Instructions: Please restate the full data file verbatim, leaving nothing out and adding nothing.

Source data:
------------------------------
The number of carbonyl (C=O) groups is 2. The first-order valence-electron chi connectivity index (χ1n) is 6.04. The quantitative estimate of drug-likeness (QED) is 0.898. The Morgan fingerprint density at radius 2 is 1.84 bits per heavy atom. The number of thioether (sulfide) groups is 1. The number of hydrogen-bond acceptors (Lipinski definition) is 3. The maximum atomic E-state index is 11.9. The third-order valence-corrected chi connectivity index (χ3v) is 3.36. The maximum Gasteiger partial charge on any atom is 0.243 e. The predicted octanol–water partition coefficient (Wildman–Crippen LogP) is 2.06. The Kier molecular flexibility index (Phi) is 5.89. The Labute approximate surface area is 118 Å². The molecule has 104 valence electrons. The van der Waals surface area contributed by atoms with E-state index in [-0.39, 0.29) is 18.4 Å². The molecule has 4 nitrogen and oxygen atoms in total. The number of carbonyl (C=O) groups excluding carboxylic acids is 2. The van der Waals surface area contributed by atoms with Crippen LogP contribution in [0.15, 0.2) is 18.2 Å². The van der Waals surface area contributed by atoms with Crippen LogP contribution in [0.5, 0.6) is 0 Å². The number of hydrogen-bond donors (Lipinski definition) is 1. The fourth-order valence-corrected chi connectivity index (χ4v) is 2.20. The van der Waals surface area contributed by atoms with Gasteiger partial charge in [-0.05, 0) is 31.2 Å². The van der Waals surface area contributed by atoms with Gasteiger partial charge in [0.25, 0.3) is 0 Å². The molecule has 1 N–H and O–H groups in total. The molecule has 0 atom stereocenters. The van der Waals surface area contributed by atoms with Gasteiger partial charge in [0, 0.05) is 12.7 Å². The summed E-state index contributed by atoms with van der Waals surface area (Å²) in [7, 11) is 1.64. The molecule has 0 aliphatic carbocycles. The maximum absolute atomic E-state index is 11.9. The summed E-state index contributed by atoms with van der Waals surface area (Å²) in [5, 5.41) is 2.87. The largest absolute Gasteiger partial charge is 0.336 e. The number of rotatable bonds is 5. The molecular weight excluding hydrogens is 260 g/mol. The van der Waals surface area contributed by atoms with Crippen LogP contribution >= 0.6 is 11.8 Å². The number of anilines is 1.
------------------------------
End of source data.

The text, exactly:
The number of carbonyl (C=O) groups is 2. The first-order valence-electron chi connectivity index (χ1n) is 6.04. The quantitative estimate of drug-likeness (QED) is 0.898. The Morgan fingerprint density at radius 2 is 1.84 bits per heavy atom. The number of thioether (sulfide) groups is 1. The number of hydrogen-bond acceptors (Lipinski definition) is 3. The maximum atomic E-state index is 11.9. The third-order valence-corrected chi connectivity index (χ3v) is 3.36. The maximum Gasteiger partial charge on any atom is 0.243 e. The predicted octanol–water partition coefficient (Wildman–Crippen LogP) is 2.06. The Kier molecular flexibility index (Phi) is 5.89. The Labute approximate surface area is 118 Å². The molecule has 104 valence electrons. The van der Waals surface area contributed by atoms with E-state index in [-0.39, 0.29) is 18.4 Å². The molecule has 4 nitrogen and oxygen atoms in total. The number of carbonyl (C=O) groups excluding carboxylic acids is 2. The van der Waals surface area contributed by atoms with Crippen LogP contribution in [0.15, 0.2) is 18.2 Å². The van der Waals surface area contributed by atoms with Crippen LogP contribution in [0.5, 0.6) is 0 Å². The number of hydrogen-bond donors (Lipinski definition) is 1. The fourth-order valence-corrected chi connectivity index (χ4v) is 2.20. The van der Waals surface area contributed by atoms with Gasteiger partial charge in [-0.05, 0) is 31.2 Å². The van der Waals surface area contributed by atoms with Gasteiger partial charge in [0.25, 0.3) is 0 Å². The molecule has 1 N–H and O–H groups in total. The molecule has 0 atom stereocenters. The van der Waals surface area contributed by atoms with Gasteiger partial charge in [0, 0.05) is 12.7 Å². The summed E-state index contributed by atoms with van der Waals surface area (Å²) in [7, 11) is 1.64. The molecule has 0 aliphatic carbocycles. The maximum absolute atomic E-state index is 11.9. The summed E-state index contributed by atoms with van der Waals surface area (Å²) in [5, 5.41) is 2.87. The largest absolute Gasteiger partial charge is 0.336 e. The number of rotatable bonds is 5. The molecular weight excluding hydrogens is 260 g/mol. The van der Waals surface area contributed by atoms with Crippen LogP contribution >= 0.6 is 11.8 Å². The number of anilines is 1.